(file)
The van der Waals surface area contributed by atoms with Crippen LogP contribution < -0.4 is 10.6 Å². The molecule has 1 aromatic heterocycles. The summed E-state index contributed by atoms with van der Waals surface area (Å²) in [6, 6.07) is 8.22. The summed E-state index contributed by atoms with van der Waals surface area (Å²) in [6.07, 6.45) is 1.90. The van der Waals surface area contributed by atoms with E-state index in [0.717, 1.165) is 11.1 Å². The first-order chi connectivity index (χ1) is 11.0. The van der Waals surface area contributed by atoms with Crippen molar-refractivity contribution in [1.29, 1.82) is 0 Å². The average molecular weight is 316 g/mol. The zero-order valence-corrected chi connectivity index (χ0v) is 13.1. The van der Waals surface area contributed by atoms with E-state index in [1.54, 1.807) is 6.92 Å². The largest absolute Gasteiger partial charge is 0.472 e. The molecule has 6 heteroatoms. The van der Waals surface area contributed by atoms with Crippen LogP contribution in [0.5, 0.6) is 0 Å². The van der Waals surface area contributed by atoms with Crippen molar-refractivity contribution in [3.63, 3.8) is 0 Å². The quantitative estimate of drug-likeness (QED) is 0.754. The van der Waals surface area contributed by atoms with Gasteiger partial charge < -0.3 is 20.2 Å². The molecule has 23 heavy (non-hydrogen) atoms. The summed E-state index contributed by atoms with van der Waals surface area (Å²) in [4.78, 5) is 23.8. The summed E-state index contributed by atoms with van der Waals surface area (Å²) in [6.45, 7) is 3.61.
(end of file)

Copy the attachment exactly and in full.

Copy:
The van der Waals surface area contributed by atoms with Crippen LogP contribution < -0.4 is 10.6 Å². The molecule has 1 aromatic heterocycles. The summed E-state index contributed by atoms with van der Waals surface area (Å²) in [6, 6.07) is 8.22. The summed E-state index contributed by atoms with van der Waals surface area (Å²) in [6.07, 6.45) is 1.90. The van der Waals surface area contributed by atoms with E-state index in [0.717, 1.165) is 11.1 Å². The first-order chi connectivity index (χ1) is 11.0. The van der Waals surface area contributed by atoms with Crippen molar-refractivity contribution in [1.29, 1.82) is 0 Å². The average molecular weight is 316 g/mol. The zero-order valence-corrected chi connectivity index (χ0v) is 13.1. The van der Waals surface area contributed by atoms with E-state index in [1.54, 1.807) is 6.92 Å². The largest absolute Gasteiger partial charge is 0.472 e. The molecule has 6 heteroatoms. The van der Waals surface area contributed by atoms with Crippen LogP contribution in [0.5, 0.6) is 0 Å². The van der Waals surface area contributed by atoms with Crippen molar-refractivity contribution in [3.63, 3.8) is 0 Å². The quantitative estimate of drug-likeness (QED) is 0.754. The van der Waals surface area contributed by atoms with Gasteiger partial charge < -0.3 is 20.2 Å². The molecule has 23 heavy (non-hydrogen) atoms. The summed E-state index contributed by atoms with van der Waals surface area (Å²) in [4.78, 5) is 23.8. The summed E-state index contributed by atoms with van der Waals surface area (Å²) in [6.45, 7) is 3.61.